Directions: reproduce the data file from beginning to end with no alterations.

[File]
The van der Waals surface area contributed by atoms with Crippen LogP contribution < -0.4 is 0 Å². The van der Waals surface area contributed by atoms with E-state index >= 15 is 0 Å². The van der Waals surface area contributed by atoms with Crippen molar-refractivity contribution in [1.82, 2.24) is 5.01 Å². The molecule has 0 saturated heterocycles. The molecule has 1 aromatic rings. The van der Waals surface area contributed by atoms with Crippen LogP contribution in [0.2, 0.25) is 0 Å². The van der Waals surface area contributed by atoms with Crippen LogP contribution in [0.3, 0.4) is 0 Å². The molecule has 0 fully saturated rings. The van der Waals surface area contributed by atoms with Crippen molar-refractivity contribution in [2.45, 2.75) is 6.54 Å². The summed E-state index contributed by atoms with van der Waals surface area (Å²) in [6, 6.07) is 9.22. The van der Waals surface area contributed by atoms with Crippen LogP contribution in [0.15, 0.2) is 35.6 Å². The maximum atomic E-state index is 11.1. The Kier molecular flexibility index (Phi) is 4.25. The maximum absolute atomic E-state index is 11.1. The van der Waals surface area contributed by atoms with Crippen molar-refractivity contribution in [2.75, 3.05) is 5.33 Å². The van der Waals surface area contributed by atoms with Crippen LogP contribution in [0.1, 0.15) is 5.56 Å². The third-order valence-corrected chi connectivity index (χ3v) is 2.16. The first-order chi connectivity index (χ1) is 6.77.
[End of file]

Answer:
The van der Waals surface area contributed by atoms with Crippen LogP contribution < -0.4 is 0 Å². The van der Waals surface area contributed by atoms with E-state index >= 15 is 0 Å². The van der Waals surface area contributed by atoms with Crippen molar-refractivity contribution in [1.82, 2.24) is 5.01 Å². The molecule has 0 saturated heterocycles. The molecule has 1 aromatic rings. The van der Waals surface area contributed by atoms with Crippen LogP contribution in [0.2, 0.25) is 0 Å². The van der Waals surface area contributed by atoms with Crippen LogP contribution in [0.3, 0.4) is 0 Å². The molecule has 0 fully saturated rings. The van der Waals surface area contributed by atoms with Crippen molar-refractivity contribution in [2.45, 2.75) is 6.54 Å². The summed E-state index contributed by atoms with van der Waals surface area (Å²) in [6, 6.07) is 9.22. The van der Waals surface area contributed by atoms with Crippen LogP contribution in [0.15, 0.2) is 35.6 Å². The maximum atomic E-state index is 11.1. The Kier molecular flexibility index (Phi) is 4.25. The maximum absolute atomic E-state index is 11.1. The van der Waals surface area contributed by atoms with Crippen molar-refractivity contribution in [2.75, 3.05) is 5.33 Å². The van der Waals surface area contributed by atoms with Crippen LogP contribution in [0.1, 0.15) is 5.56 Å². The third-order valence-corrected chi connectivity index (χ3v) is 2.16. The first-order chi connectivity index (χ1) is 6.77.